It's almost U.S. Open time, and there are few finer courses on Earth than Pebble Beach. Put those two together and you've got yourself a huge chunk of golf memories. As we lead up to the Open, we'll be looking back at the best of Pebble Beach Opens past, and we continue with one of the toughest majors in golf history.
Tom Kite doesn't look like a golfer. Seriously, let's be honest. With glasses that he could use to burn ants on a sunny day, he didn't look like the kind of guy who could even screw up the guts to be on a golf course, much less dominate one the way he did one weekend in 1992.
The U.S. Open is always the toughest tournament on the sked, and Pebble Beach in 1992 was brutal almost beyond the bounds of fair play. Only two players even finished under par, Kite (-3) and Jeff Sluman two strokes back.
Kite was Sergio before Sergio, in the sense that he spent a decade with expectations on him that he never quite capitalized on. He'd placed in the top 10 in majors 19 times before that fateful weekend at Pebble.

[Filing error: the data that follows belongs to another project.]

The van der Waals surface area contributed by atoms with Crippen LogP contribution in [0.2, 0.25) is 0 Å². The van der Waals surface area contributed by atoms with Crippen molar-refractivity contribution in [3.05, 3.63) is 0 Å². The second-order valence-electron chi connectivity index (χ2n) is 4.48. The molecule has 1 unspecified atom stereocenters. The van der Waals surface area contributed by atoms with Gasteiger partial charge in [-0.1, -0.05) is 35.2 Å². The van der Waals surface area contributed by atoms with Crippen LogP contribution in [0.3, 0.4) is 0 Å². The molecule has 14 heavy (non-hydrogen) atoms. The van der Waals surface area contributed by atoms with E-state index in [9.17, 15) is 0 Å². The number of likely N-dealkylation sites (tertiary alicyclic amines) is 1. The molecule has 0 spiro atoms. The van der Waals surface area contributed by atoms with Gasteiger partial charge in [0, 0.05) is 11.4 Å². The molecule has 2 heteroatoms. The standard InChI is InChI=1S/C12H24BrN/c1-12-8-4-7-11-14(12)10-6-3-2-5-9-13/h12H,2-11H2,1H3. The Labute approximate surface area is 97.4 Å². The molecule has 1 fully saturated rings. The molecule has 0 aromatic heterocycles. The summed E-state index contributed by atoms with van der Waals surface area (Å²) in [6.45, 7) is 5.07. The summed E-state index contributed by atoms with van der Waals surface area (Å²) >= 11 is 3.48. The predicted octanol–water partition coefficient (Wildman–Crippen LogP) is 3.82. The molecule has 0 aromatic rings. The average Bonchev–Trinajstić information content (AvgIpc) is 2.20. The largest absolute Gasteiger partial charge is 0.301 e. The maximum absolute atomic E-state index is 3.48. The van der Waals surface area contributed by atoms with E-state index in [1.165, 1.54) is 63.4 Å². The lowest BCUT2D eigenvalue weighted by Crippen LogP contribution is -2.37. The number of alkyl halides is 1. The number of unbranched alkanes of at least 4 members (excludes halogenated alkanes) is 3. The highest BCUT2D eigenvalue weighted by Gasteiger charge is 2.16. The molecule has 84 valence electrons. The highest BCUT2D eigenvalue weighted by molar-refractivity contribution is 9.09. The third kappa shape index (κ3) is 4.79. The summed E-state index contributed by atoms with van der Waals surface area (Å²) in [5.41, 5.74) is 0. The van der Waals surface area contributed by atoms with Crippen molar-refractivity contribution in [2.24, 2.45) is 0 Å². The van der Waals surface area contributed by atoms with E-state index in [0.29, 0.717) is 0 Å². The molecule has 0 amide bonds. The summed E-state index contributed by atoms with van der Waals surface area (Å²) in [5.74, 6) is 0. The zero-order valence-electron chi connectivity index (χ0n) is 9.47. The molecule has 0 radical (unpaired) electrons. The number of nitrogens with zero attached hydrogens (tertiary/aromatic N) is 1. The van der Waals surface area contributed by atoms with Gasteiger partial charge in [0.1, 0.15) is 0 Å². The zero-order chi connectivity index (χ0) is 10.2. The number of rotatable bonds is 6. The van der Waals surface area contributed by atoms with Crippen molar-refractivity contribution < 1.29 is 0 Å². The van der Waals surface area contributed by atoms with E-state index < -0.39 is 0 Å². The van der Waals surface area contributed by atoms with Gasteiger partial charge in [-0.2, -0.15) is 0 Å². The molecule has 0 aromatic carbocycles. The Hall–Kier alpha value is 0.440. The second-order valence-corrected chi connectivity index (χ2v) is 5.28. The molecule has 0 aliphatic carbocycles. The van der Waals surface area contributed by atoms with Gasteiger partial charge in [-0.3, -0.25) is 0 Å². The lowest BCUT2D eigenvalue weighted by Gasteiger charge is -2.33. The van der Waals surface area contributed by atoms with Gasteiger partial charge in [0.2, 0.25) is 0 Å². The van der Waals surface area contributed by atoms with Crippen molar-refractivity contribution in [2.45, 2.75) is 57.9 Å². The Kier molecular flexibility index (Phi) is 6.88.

The course is always tricky, but on the Sunday of the Open, the screaming winds made Pebble Beach nothing short of a nightmare. Kite shot a par 72, a towering achievement in itself. (Plus, he did it in a red sweater that could be seen from orbit.) Colin Montgomerie had finished the day early at even par for the tournament, and Jack Nicklaus apparently congratulated Monty on winning while Kite and Sluman, among others, were still out on the course.
Shot of the tournament? It had to be Kite's chip on the seventh. Standing 20 yards away from the famous green, 40-mph winds swirling, he used his beloved lob wedge to clear the bunker and send the ball off the stick and into the hole. That was it, that was the moment, and few shots in Open history have ever matched it.
Next up: The most dominating major performance in golf history.